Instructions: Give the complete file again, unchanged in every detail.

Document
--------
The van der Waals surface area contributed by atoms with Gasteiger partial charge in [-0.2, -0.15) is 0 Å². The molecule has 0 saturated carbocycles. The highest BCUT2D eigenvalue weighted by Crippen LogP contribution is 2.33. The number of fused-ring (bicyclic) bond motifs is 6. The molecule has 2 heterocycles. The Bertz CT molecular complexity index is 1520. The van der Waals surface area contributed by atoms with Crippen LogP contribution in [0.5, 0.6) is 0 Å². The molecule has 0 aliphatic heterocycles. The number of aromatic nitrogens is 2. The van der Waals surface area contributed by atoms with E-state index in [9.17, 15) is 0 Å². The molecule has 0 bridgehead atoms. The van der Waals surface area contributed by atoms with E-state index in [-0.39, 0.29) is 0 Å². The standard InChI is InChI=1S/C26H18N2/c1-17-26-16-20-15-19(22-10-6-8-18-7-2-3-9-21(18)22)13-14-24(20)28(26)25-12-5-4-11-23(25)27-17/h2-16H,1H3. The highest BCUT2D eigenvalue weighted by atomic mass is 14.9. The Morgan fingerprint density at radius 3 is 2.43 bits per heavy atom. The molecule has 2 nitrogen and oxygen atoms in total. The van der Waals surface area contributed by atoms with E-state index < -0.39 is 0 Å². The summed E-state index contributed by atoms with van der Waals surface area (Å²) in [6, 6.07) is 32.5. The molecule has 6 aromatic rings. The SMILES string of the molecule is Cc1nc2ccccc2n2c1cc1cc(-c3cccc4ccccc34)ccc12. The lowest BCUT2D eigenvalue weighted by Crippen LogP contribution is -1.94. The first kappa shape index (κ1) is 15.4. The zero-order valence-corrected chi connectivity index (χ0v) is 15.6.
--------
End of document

The van der Waals surface area contributed by atoms with Gasteiger partial charge in [-0.2, -0.15) is 0 Å². The molecule has 0 saturated carbocycles. The highest BCUT2D eigenvalue weighted by Crippen LogP contribution is 2.33. The number of fused-ring (bicyclic) bond motifs is 6. The molecule has 2 heterocycles. The Bertz CT molecular complexity index is 1520. The van der Waals surface area contributed by atoms with Crippen LogP contribution in [0.5, 0.6) is 0 Å². The molecule has 0 aliphatic heterocycles. The number of aromatic nitrogens is 2. The van der Waals surface area contributed by atoms with E-state index in [9.17, 15) is 0 Å². The molecule has 0 bridgehead atoms. The van der Waals surface area contributed by atoms with E-state index in [-0.39, 0.29) is 0 Å². The standard InChI is InChI=1S/C26H18N2/c1-17-26-16-20-15-19(22-10-6-8-18-7-2-3-9-21(18)22)13-14-24(20)28(26)25-12-5-4-11-23(25)27-17/h2-16H,1H3. The highest BCUT2D eigenvalue weighted by atomic mass is 14.9. The Morgan fingerprint density at radius 3 is 2.43 bits per heavy atom. The molecule has 2 nitrogen and oxygen atoms in total. The van der Waals surface area contributed by atoms with E-state index < -0.39 is 0 Å². The summed E-state index contributed by atoms with van der Waals surface area (Å²) in [6, 6.07) is 32.5. The molecule has 6 aromatic rings. The SMILES string of the molecule is Cc1nc2ccccc2n2c1cc1cc(-c3cccc4ccccc34)ccc12. The lowest BCUT2D eigenvalue weighted by Crippen LogP contribution is -1.94. The first kappa shape index (κ1) is 15.4. The zero-order valence-corrected chi connectivity index (χ0v) is 15.6.